AcquiaAt DrupalCon 2011, Bryan House, Acquia's (news, site) Vice President of Marketing, gave a talk on competing against large proprietary vendors for contracts with large enterprise companies. While he of course focuses on Drupal (news, site), much of what he says applies to other open source projects that are mature enough to make the jump to these clients.

Defining Large Enterprise

House focused on what he calls the "Global 10,000," though there are actually about 14,000 businesses worldwide that meet the criteria. These are companies with more than 2,500 employees and greater than US$ 500M in revenue. They don't just have a website. They have external community sites, product sites, the corporate site and marketing microsites. Internally, they have many departmental sites and collaboration intranet(s).

The problem for them is that, typically, these sites were all built using whatever platform and stack some small part of the company chose at the time. This leaves them with a tangled web of properties requiring a widely-ranging set of skill sets to maintain, and even worse, having to get everything to integrate and talk to each other. There's been no over-arching web strategy.

Many of these organizations are looking to standardize on a single platform so they can share resources and focus their people on one set of skills. They want to publish and organize rich content quickly, manage collections of sites easily, and build communities to support ad hoc business activities.

Such large organizations need well-defined processes to function smoothly. They have procurement policies to navigate, and multiple levels of decision-makers. On the technical end there's the CIO and the CTO along with their architects, system administrators and developers. The business decision-makers tend to be the CMOs, department heads and content contributors.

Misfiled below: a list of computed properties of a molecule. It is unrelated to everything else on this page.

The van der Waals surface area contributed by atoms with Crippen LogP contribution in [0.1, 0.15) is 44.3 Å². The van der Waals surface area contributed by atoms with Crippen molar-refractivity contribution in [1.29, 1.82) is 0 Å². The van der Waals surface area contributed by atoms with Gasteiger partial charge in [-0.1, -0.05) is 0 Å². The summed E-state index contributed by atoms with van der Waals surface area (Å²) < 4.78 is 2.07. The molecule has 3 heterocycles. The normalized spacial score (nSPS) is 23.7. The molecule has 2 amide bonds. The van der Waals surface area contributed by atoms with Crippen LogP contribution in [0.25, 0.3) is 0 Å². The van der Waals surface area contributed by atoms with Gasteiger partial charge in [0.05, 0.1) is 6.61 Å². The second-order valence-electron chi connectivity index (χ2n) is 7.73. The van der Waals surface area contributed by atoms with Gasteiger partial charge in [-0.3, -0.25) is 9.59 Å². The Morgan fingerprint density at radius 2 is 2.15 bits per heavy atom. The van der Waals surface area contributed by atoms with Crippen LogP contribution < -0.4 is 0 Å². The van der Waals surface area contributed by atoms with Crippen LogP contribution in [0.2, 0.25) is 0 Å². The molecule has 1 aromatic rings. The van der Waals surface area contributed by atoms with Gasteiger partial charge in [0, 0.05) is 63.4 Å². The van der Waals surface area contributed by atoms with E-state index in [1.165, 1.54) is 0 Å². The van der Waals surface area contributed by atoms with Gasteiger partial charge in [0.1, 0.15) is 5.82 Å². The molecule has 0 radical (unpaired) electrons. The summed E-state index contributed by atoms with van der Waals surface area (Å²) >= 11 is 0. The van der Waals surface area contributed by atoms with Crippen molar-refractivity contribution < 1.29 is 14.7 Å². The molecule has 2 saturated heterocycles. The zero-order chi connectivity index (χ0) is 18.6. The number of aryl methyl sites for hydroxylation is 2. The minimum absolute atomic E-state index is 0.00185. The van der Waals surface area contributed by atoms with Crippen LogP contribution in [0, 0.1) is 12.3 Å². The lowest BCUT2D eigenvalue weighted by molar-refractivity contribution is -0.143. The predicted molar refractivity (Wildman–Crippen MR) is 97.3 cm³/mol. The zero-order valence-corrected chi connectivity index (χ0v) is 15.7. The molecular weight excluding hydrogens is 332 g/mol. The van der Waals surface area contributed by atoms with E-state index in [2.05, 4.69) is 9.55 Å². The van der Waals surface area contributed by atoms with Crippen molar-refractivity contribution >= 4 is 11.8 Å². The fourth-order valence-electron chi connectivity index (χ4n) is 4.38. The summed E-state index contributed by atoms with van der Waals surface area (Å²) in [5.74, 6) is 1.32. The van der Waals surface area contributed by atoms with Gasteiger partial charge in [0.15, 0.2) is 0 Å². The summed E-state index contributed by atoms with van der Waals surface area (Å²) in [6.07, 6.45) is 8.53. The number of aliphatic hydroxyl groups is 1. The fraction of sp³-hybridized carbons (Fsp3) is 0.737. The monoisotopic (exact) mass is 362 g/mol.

House says that Drupal is an easy sell to IT. They "get it." But marketing doesn't trust IT and content editors are sometimes turned off by Drupal's open source CMS offering which requires building the business case.

The Business Case

To build the business case for large enterprise clients, it's important to get analysts to take Drupal and other open source options seriously. Doing so is difficult, in part because of the decentralized nature of open source. To get into the Gartner (news, site) WCM Magic Quadrant, you have to have US$ 10M in revenue. How do you evaluate free, open source solutions against the commercial ones in this case? Instead, Drupal gets into the "other things to consider" section as a Web CMS. In their Internal Social Software Magic Quadrant, though, Drupal is listed as "visionary."

Drupal doesn't get into the Forrester (news, site) WCM Wave either. The requirements there are US$ 25M in revenue, plus more than 100 customers who have over 1,000 employees. Another barrier is that your solution has to be used in a big way by the organization, not just by one small one-off site, which is how new solutions typically start to take root.

The Real Story Group (news, site) ranks Drupal as "a relatively risky choice," saying that while the project just released a significant, major upgrade, not all modules are upgraded and there's a lack of experienced resources in the field. However, they also say that Drupal is "designed explicitly for community-generated content, combining social interaction and web publishing into one platform."

So while the Real Story Group seems to get it, they still seem reluctant to tell customers that Drupal is mature enough for large-scale enterprise needs. How do you change this? If you're working with clients who fall into the definition of the Global 10,000, get them to talk to the analysts. Hearing from target customers with real implementations is what changes their minds.

In other words, mature open source projects have to learn to toot their own horns a bit better. The rest will take care of itself.